COASTAL councils have been warned they will not be able to save some esplanade areas from rising sea levels caused by climate change.
Local Government Association director of environment Adam Gray has told a Federal Government inquiry into Australia’s preparation for climate change that “retreat” from some foreshore areas is a reality.
“It’s not feasible to protect any longer,” he said.
“We’re also talking about retreat, and so no longer are we going to be able to say to some of our community members that enjoy the views on our esplanades that this land is still going to be here in 50 to 80 years,” he said.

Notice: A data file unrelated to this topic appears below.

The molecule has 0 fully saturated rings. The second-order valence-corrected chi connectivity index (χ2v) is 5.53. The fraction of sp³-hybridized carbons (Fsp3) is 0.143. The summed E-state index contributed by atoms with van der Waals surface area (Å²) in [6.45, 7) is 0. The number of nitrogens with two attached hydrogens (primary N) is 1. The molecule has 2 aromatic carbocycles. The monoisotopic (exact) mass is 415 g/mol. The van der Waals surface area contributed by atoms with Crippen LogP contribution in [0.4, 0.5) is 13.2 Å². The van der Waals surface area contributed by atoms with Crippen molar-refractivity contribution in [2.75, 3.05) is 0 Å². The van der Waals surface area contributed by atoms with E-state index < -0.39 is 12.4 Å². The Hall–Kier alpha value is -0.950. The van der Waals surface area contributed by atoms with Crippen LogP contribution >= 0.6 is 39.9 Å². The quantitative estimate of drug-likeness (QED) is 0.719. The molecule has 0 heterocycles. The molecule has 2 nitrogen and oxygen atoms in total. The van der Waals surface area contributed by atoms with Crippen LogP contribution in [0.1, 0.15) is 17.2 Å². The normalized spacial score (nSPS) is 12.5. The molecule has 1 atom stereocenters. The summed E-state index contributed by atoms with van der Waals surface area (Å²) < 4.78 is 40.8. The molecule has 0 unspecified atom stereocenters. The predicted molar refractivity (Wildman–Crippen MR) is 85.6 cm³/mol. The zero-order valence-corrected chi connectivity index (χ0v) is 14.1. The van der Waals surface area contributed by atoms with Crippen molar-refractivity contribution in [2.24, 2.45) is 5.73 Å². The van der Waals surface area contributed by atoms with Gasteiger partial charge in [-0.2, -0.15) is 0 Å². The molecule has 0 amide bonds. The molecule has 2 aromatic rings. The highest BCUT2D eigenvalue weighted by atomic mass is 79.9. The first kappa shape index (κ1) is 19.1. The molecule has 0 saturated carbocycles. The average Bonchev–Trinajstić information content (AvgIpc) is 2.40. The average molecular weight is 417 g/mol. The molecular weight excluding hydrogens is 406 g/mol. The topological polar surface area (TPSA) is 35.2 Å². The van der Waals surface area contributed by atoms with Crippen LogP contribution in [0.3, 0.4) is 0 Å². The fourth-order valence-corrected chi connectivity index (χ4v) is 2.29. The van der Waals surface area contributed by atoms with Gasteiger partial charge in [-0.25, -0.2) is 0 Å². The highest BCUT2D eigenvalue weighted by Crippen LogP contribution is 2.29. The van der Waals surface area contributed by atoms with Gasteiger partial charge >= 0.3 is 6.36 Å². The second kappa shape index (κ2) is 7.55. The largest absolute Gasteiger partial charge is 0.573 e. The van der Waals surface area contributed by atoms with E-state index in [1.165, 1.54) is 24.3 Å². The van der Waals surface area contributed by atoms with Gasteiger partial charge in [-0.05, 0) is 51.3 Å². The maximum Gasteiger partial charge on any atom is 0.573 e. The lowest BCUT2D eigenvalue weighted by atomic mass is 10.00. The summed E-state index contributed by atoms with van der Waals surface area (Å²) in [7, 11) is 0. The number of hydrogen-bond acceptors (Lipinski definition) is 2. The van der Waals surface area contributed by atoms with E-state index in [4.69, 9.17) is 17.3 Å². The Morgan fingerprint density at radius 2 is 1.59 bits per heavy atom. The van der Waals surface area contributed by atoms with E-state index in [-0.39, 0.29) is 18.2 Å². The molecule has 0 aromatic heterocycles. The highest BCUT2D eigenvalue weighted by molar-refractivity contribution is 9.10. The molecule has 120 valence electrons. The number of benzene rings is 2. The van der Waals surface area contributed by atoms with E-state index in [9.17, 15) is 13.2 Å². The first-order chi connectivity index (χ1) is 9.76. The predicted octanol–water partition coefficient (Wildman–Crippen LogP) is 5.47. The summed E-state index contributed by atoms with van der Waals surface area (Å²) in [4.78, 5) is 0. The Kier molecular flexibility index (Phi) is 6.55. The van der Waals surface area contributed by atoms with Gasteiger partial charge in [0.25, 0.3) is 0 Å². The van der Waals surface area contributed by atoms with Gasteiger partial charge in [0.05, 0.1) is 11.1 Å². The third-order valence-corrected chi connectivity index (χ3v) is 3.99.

“Protection works are only going to get us so far.”
A draft report sent to South Australian councils states alternatives must be found because it is too expensive and impractical to save all the state’s urban foreshore areas from inundation.
Mr Gray said towns in the northern part of the Gulf St Vincent were already experiencing flooding over seaside levee banks.
He said one council in the gulf region had been told it would be cheaper to lift the level of every house above the expected sea-level rise than it would be to build the levy bank needed to hold back the sea.
Mr Gray said some councils could no longer “protect and defend” their coastlines.